As a child growing up in rural Colombia, Maribel dreamt of becoming a nurse or a seamstress. She lived on a farm with her parents and siblings, but her childhood was far from idyllic. Barely into highschool, Maribel was forced to drop out and learn to sew to support her younger brothers’ education.
At age twenty, Maribel got married. In the years to follow, she lived “a life of torture”, trying to raise six children while enduring constant physical abuse from her husband, who would also steal her hard-earned money to feed an addiction that would eventually take him to his grave.
One year after her husband’s death, Maribel was managing her own farm and providing for her children. She even re-married and, together, she and her partner combined their farms and their wealth. Situated along the Ecuador-Colombia border, they profited from the plantain, cacao, and wood their farms produced.
Meanwhile, the Colombian armed conflict was materializing at their doorstep. Armed groups were pillaging land and resources, threatening lives, and forcefully recruiting young men and women. Families were fleeing to Ecuador due to targeted persecution, and Maribel’s family was no exception.
One day, she and her partner arrived at her farm and found it overrun with soldiers belonging to an armed group. They threatened her family and raided her home. Their other farm was taken soon after. With few options left, they fled to Ecuador by boat.
“The day I left my country, I was filled with sorrow. I was abandoning my land and the farms I depended upon.”
On the other side of the border, only hours from their own property, Maribel and her family began the process of rebuilding their lives.
While applying for asylum, Maribel received support from two local organizations to set up a home sewing business, where she and her daughter mend and sew clothes. On one of her trips to the Refugee Education Trust where she was inquiring about her daughter’s educational options, she met Alexandra, a legal services coordinator at Asylum Access Ecuador (AAE).
In the following weeks, AAE guided Maribel through the process of accessing education for her children and obtaining an Ecuadorian disability card for her partner, who is deaf. Maribel was also introduced to AAE’s Encuentros de Mujeres, or Women’s Empowerment Groups, which has had a tremendous impact on her life.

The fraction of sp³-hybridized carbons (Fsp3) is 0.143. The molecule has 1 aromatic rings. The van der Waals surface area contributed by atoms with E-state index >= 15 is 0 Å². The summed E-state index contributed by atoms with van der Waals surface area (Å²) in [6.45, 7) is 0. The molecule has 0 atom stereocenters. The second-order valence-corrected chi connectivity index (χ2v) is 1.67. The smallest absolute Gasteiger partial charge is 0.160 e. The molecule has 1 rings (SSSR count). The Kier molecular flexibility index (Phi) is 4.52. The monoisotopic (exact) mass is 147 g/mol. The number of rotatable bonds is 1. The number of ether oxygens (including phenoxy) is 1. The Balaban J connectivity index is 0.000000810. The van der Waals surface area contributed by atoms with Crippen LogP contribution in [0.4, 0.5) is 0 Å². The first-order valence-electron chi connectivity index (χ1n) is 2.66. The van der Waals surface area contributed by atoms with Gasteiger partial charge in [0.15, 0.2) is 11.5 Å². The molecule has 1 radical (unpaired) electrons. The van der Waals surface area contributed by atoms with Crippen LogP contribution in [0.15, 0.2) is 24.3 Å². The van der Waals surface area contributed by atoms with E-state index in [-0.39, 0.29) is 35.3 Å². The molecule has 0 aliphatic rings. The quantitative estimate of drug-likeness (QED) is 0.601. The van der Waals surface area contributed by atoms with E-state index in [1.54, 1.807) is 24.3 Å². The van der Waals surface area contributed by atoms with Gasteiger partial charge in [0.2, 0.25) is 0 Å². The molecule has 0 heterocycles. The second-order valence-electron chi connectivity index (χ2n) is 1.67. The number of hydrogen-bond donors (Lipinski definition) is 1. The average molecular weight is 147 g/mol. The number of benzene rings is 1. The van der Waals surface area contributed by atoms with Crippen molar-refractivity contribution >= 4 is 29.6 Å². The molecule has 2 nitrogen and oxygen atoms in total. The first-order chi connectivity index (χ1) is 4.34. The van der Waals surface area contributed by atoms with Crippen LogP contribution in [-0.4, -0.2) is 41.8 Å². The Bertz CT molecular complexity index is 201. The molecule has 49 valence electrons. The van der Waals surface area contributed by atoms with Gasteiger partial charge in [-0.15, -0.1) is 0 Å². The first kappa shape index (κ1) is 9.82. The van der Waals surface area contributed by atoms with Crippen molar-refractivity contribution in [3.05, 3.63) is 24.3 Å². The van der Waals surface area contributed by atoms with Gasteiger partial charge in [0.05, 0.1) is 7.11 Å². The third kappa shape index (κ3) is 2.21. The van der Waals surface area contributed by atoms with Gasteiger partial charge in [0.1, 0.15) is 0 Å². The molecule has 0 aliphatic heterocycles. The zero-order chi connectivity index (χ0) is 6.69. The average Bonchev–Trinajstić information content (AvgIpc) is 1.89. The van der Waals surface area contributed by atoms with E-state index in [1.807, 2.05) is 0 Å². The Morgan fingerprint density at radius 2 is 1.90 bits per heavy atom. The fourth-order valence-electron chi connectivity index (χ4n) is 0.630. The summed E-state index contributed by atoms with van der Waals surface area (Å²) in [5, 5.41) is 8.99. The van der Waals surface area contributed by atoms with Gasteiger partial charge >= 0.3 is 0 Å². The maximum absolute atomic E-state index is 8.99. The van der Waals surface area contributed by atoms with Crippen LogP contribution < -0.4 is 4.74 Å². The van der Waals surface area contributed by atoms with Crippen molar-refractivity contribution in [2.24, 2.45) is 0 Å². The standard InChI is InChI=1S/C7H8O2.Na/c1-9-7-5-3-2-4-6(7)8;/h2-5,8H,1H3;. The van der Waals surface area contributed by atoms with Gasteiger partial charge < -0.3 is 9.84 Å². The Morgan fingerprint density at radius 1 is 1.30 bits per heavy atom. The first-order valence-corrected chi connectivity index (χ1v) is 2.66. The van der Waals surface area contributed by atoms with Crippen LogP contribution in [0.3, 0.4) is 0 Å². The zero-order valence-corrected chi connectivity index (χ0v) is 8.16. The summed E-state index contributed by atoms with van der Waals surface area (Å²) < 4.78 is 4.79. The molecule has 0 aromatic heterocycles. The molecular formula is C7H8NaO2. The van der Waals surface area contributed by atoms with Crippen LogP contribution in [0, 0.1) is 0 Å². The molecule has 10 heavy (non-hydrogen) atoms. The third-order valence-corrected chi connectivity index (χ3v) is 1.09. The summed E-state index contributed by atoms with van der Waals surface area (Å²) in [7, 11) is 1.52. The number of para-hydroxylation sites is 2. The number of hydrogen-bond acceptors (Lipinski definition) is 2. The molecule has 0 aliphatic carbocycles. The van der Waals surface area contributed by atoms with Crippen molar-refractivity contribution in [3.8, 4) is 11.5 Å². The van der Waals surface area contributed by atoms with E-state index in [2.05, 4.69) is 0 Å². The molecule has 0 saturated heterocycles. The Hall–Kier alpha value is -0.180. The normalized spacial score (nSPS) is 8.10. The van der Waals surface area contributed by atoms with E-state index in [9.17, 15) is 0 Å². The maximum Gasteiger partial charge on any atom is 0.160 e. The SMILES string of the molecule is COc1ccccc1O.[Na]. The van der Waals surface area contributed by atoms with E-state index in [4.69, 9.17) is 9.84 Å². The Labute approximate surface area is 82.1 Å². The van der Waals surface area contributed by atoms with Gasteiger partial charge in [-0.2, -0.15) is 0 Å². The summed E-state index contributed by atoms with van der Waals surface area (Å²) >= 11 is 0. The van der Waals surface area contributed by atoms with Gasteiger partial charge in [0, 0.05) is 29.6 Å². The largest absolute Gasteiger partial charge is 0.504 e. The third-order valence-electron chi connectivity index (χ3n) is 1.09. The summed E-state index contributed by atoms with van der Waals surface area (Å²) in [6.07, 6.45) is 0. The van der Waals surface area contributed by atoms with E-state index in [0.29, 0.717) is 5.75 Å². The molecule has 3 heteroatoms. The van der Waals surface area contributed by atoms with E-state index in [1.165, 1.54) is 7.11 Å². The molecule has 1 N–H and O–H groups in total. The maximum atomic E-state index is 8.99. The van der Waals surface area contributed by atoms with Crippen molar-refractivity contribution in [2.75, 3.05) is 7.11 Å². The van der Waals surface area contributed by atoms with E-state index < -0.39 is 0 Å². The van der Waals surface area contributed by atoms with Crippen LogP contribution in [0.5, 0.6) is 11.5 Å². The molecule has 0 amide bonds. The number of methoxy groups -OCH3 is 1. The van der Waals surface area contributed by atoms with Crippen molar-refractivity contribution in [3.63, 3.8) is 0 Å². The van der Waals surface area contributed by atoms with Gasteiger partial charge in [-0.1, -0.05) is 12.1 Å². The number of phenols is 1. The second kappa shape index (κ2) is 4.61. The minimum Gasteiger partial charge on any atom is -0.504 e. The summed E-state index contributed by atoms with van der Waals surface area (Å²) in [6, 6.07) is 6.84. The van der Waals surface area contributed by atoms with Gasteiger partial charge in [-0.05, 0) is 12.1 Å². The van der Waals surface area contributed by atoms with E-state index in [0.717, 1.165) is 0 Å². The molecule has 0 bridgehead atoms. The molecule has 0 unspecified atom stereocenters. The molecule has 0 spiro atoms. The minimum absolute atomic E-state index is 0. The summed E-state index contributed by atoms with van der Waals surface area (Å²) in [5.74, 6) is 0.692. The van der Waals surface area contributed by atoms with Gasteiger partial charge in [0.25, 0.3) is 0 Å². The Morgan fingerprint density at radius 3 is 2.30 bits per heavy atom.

Since her first day at the Women’s Empowerment Group, Maribel has become an active participant, attending every meeting and workshop. The group has helped her process and cope with the difficulties she faced, and continues to face, as an afro-Colombian refugee woman and survivor of gender-based violence.
The Women’s Empowerment Group was good for me because I had so many things bottled up. I was able to relieve myself of them and from all the stress. I had the possibility to speak to other people and I lost my shyness. I usually don’t go anywhere, but when I am at the group, I feel as if I am in a different place, in a different life.”
Through the Women’s Empowerment Groups as well as sessions with a family psychologist, Maribel was stunned to discover that the cycle of violence had not ended with her – one of her daughters had also been subject to gender-based violence in her own home. Today, they continue to work through their shared trauma and, in the process, have become closer as mother and daughter.
“Thanks to Asylum Access I am no longer the same [person]. My life has taken off, I am more open in my relationship with my daughter and we have more dialogue.”
As Maribel works on securing her daughter’s education, her long term goal is to acquire a small piece of productive land to build a house for her family. The obstacles along the way are many: her home business is not always profitable and her living situation is precarious. Yet behind Maribel’s serene expression, there is a strong-willed woman, made stronger through the support of her companions at the Women’s Empowerment Groups.
Written by Communications Officer Sandra ten Zijthoff
Newsletter Summer 2015
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